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Who are the poor Americans?

December 10, 2017
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Millions of jobs have been created in the US economy, but many Americans still live in poverty. Who are they?

For nearly six years, the US economy has been generating huge numbers of jobs: nearly two million a year.

Not only has the economic recovery replaced the total number of jobs lost during the Great Recession – which followed the bursting of the housing bubble in 2007 – but it has added enough to account for a growing population as well.

Unemployment in the US now stands at just 4.1%, the lowest since 2000, but there are many households which have not seen their fortunes improve.

In 2016 nearly 41 million people, or 13% of the population, were living in poverty – down from 15% at the height of the recession in 2010.

So, who are those classed as living in poverty?

In the US, the median income for a four-person household is $91,000 (£68,000).

However, using the official measure of poverty, based on pre-tax income and nutritional needs, families of four in poverty have a household income of less than $24,300 (£18,200) each year.

This may sound high when compared with countries that the World Bank classifies as lower middle income – those with Gross National Income per capita between $1,000 (£760) and $4,000 (£3,100).

But both the high cost of living in the US and the growing gap between themselves and the middle classes can result in difficult lives for poor Americans.

In addition, the median income of families living in poverty is well below the poverty threshold, at only $9,600 (£7,200) per year.

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Of those living in poverty, the 2016 figures show that there are about 13.3 million children – 18% of those under the age of 18.

As the population has aged, the number of over-65s in poverty has increased to 4.6 million but, at 9%, the poverty rate is lower than for those of working age (18-64).

It is this working-age group which provides perhaps the most striking picture, with nearly 23 million – or almost 12% – living in poverty.

The Hamilton Project at the Brookings Institution has been exploring this puzzle.

Among the working-age group we found that:

  • Four in 10 were working
  • One in 10 had full-time, year-round employment, but did not earn enough
  • One in four were employed, but not year-round
  • One in 25 was seeking employment
  • Of those who were working but without full-time, year-round work, one in three works part-time involuntarily

The fact that roughly four out of 10 working-age adults in poverty are employed highlights the fact that simply closing what we have called “the jobs gap” – returning to the pre-recession employment level after adjusting for population growth and aging – does not mean that everyone is thriving.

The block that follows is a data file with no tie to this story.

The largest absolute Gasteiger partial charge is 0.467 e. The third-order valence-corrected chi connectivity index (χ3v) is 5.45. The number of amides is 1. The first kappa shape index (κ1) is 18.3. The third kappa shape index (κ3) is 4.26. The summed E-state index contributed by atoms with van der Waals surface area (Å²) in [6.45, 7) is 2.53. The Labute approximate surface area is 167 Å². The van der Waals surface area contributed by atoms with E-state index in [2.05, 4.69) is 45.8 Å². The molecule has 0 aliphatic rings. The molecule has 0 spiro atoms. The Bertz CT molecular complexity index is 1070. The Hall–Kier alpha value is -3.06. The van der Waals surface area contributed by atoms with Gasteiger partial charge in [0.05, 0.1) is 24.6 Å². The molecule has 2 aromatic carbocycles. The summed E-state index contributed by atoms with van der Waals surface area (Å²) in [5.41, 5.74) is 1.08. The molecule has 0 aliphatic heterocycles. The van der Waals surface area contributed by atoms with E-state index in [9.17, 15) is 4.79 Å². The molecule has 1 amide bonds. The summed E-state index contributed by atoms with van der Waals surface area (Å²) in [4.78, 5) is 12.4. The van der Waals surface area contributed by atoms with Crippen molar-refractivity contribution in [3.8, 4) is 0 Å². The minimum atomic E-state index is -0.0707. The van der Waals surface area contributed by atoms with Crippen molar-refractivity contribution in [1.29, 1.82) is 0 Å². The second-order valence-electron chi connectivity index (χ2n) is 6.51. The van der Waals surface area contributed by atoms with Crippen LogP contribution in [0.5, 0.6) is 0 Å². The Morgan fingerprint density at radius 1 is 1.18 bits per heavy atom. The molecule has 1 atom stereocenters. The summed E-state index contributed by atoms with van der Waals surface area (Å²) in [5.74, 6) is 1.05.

It also does not mean everyone finds, or takes up, employment.

The fact remains that well over half of working-age adults in poverty are not in the labour force.

Of the jobs created, many are in hospitality, management, healthcare and IT, although some of the areas hit hardest by the recession – like construction and manufacturing – have not yet fully recovered.

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A picture of the US workforce reveals a number of differences across society:

  • The employment rate for women has returned to pre-recession levels (55%)
  • Black Americans were hit harder by the recession, recovered faster, but are still more likely to be unemployed than white Americans
  • Women with a high school education or less are most likely to be out of the work force
  • Men were hit hardest during the recession and their return to work has been slower (66% now work)

The number of men aged 25-54 who are employed has been falling for more than 50 years and for women since 2000.

In part, this may be a consequence of falling real wages among the lowest earners, with median personal income now $31,100 (£23,200).

It is possible that many of those who are not in the workforce would have difficulty finding employment without significant government intervention.

More than a fifth of those of working-age who are living in poverty are classified as disabled and another 15% are caregivers.

Moving more carers into employment may require improved childcare availability and funding, while many disabled adults may need more support or treatment.

The picture we have built of work and poverty in the US reveals that the poorest are a diverse group, with a wide range of experiences.

Nonetheless, the unequal distribution of poverty is striking:

  • Twice as many African American families are in poverty (22%) than white families
  • 19% of Hispanic families are in poverty
  • Women (14%) are more likely to be in poverty than men (11%)
  • Poverty rates range from 11% to 14% across large regions of the Northeast, Southeast, Midwest, and West
  • Many counties – mainly in the Southeast and Southwest – have poverty rates of more than 25%

In recent years, rising employment and incomes, along with falling poverty, have been encouraging.

However, the economy will need to sustain this growth to help more of those who are struggling.


About this piece

This analysis piece was commissioned by the BBC from an expert working for an outside organisation.

Prof Jay Shambaugh is the director of The Hamilton Project and a senior fellow in Economic Studies at the Brookings Institution.

The Brookings Institution describes itself as a not-for-profit public policy organisation, conducting research that leads to new ideas for problems facing society.


Edited by Duncan Walker